detecting click bots

The blue curve gives the percentage of the visitors who ask for the page "/" (the root page) and whose browser accept cookies. This percentage varies from 31.43 to 64.19% in this example. In the fact this percentage, for human visitors, should be between 80% and 90%.

But you can also get details regarding click frauds from the report about the Content Network. If you press the F6 key, the software will scan for strange patterns and provide you a description of such cases (including the IP address of the visitors). EDM will regroup your visitors with their IP, their cookie, or provide useful data regarding the top countries. If 1.4% of your visitors are coming from a country but own 18% of the PPC clicks, this is quite abnormal. If a competitor clicks on your ads 10 times a day and repeats the same operation the day after (when his provider assign him a new dynamically allocated IP address) you can often know it from the cookie.

Most of the fraud cases come from unscrupulous webmasters who use Adsense (the Content or Display Network); some of them click on your ads to boost their profits. In a growing number of cases the task can be delegated to third world countries, especially if your bids per clicks are high. There are very little cases of fraud from paid searches on keywords (Google) except from some competitors. But still if you have a doubt, if your competitor is not using cookies and doesn't use a static IP address, you can still get his ISP name and get the IP range from this provider. Especially when it's a small ISP you can apply a filter in EDM to see what's going on. The report on Search Phrases displays by default all search queries (organic or ppc clicks) from Google and some other search engines. However when you press F6 on that report only the paid hits are displayed and analysed.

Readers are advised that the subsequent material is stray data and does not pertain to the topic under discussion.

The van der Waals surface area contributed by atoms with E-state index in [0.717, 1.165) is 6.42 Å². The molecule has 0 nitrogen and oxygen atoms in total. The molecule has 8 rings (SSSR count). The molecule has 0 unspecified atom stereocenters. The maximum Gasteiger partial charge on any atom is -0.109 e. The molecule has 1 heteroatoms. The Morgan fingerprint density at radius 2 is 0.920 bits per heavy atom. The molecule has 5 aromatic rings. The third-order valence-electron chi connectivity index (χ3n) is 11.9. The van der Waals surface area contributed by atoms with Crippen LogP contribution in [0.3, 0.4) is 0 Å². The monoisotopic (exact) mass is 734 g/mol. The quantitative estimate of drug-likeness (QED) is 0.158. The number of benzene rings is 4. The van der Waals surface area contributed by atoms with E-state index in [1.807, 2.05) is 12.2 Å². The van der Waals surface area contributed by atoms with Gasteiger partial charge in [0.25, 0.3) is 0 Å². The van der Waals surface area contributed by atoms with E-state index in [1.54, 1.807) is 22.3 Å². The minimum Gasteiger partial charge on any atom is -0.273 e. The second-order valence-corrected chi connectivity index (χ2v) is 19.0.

search phrases

The report on Search Phrases. Pressing F6 gives you several extra reports regarding the paid clicks

Two other useful reports are also available when you launch the task 'SCAN FOR CLICK FRAUD'. One will scan for IP addresses related to anonymous proxies. The second report is mainly targeting potential click bots. Most bots will not load the images associated with a target page; EDM can check what is the maximum number of images that at least one visitor fetched with that page and give you the IP address, the cookie and the time associated with any visitor who did not ask for the images or resource files (or a small fraction of them).

detecting referrers who cheat with PPC

An HTML report from EDM dealing with the Content Network. The original referring websites names were masked.

Referrers from the Display Network and their performance

One of the most important report concerns the Content Network and the performance of each refering website. In a column you get the percentage of proxies for the dispatched visitors; a low percentage of 2% is quite normal since a small fraction of the Internet users go through a proxy for other reasons, not necessarely to change their IP in order to click on your ads. In the above picture the referrers have been masked to preserve their anonimity.